Red Carpet Treatment

Red Carpet Treatment

The welcome committee at UCP

An invitation to speak to 300 IT undergraduates at Pakistan’s University of Central Punjab proved to be an offer Editor Ian Hunter could not refuse.

Landing at Lahore airport in July is an experience. Firstly you notice loads of people – thousands – all busy with the service minutiae that goes in to making things happen in Pakistan and, secondly, as you walk outside the terminal you notice the heat. Good grief! Even at five in the morning my shirt was soaked just getting the 100 yards to the hotel taxi.

My invitation to Lahore’s UCP Faculty of Information Technology had come from Professor Zaeem Yaqoob Khan, Director of Job Placement. I was to get a tour of both the IT and Engineering faculties which were spread over two campus’, deliver a talk on the state of the communications market in the UK and discuss the skill sets required by graduates entering the jobs market. Piece of cake – just another day at the office. Hmm…

The tour of the faculties, scheduled for the Monday was preceded the previous day by a guided visit to Lahore castle – where I was shown all the bits we Brits had destroyed during our time in charge, and the Mosque. Now only the third largest in the world, having once been the biggest, it was an experience.

As was the tour of UCP. The IT faculty is significantly ahead of the game compared to the Engineering campus which reminded me of my time Kingston Poly in the ‘70’s. IT seemed to have garnered a far higher share of resources and was turning out competent bright graduates eager to make their mark in business. You could not help but be aware of just how keen they were to do well – a bit like Kingston in the ‘50’s I am told.


Dr. Ghulam Mustafa Chaudhry, Pro-Rector of the University of Central Punjab – Comms Business Magazine gets read in all the right places.
In truth I was welcomed warmly and treated like royalty during my tour. Not only was there an official photographer at my elbow but also a camera crew from the national TV broadcaster – apparently this was to be a news item later that afternoon. Comms Business Magazine is clearly newsworthy. The day ended with a presentation from the Dean and the hotel receptionist went home that evening with a great bunch of flowers.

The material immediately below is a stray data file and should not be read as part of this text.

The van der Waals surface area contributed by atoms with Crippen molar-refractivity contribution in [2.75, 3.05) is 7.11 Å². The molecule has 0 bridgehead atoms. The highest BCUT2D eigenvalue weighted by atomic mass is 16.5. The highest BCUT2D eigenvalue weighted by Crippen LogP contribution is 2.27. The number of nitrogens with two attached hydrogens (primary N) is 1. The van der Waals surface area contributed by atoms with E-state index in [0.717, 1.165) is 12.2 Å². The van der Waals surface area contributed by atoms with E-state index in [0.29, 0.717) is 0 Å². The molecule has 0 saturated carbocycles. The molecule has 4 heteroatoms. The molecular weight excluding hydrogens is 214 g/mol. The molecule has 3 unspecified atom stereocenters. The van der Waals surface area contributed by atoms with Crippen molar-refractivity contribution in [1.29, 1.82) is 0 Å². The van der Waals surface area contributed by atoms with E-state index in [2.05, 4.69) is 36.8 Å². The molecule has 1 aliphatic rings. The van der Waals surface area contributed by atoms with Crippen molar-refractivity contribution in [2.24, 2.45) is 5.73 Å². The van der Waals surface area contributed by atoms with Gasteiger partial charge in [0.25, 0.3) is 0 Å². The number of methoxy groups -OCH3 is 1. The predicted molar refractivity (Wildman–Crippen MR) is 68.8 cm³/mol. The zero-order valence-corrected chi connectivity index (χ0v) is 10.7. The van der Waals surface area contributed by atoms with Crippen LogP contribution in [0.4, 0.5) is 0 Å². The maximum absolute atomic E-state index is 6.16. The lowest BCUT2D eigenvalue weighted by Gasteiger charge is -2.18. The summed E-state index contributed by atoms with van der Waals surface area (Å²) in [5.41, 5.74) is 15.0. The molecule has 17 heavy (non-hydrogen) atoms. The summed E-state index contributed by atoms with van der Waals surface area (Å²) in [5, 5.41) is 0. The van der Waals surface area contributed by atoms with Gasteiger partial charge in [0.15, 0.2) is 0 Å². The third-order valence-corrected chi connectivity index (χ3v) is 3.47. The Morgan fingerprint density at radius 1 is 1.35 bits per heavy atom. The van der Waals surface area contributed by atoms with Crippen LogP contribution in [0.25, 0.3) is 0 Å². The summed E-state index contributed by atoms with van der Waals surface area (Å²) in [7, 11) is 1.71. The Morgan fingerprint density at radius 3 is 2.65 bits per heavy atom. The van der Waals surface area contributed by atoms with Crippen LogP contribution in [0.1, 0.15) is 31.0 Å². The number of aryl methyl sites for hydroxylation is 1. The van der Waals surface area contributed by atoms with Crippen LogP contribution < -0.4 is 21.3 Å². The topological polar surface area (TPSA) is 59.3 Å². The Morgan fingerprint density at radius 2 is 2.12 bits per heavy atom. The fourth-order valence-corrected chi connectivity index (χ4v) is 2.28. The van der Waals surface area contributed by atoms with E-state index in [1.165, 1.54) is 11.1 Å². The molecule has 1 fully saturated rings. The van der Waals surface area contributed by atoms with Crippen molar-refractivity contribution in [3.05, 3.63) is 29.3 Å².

Bad place to need a beer but by paying cash up front you get one delivered to your room in a plain brown paper bag – no receipt of course.

Three days in and I was beginning to understand a little bit of how things worked and looking forward to doing the talk. Scheduled for 3.00pm I was keen to set up half an hour beforehand as you don’t want to screw up in front of a large audience. Alas it was not to be, for protocol demanded that at 2.30pm I had afternoon tea with the Pro-Rector of the University and other senior members of the faculty. I switched my laptop on at the lectern at

3.00pm precisely with crossed fingers. I needn’t have worried as the lecture on the market, complete with convergence and applications slide concluded successfully in front of more cameras, a souvenir keepsake digital UCP clock for my office and more flowers. The hotel receptionist thought I wanted to marry her.

My visit also co-incided with an agreement being signed between the university IT faculty and a UK company, Ghost Software. We reported on Ghost in our September issue. In a nutshell the deal means that Ghost will help UCP develop courses that will take account of new technologies in the market place and accept four placements from the University each year provided students meet up with the standards required. I don’t think they will have a problem there.

For our part, Comms Business Magazine is keen to maintain the relationship and it is likely that we will put in place an award scheme for students that complete innovative communications projects during their time at the University.

University of Central Punjab –
Ghost Software –
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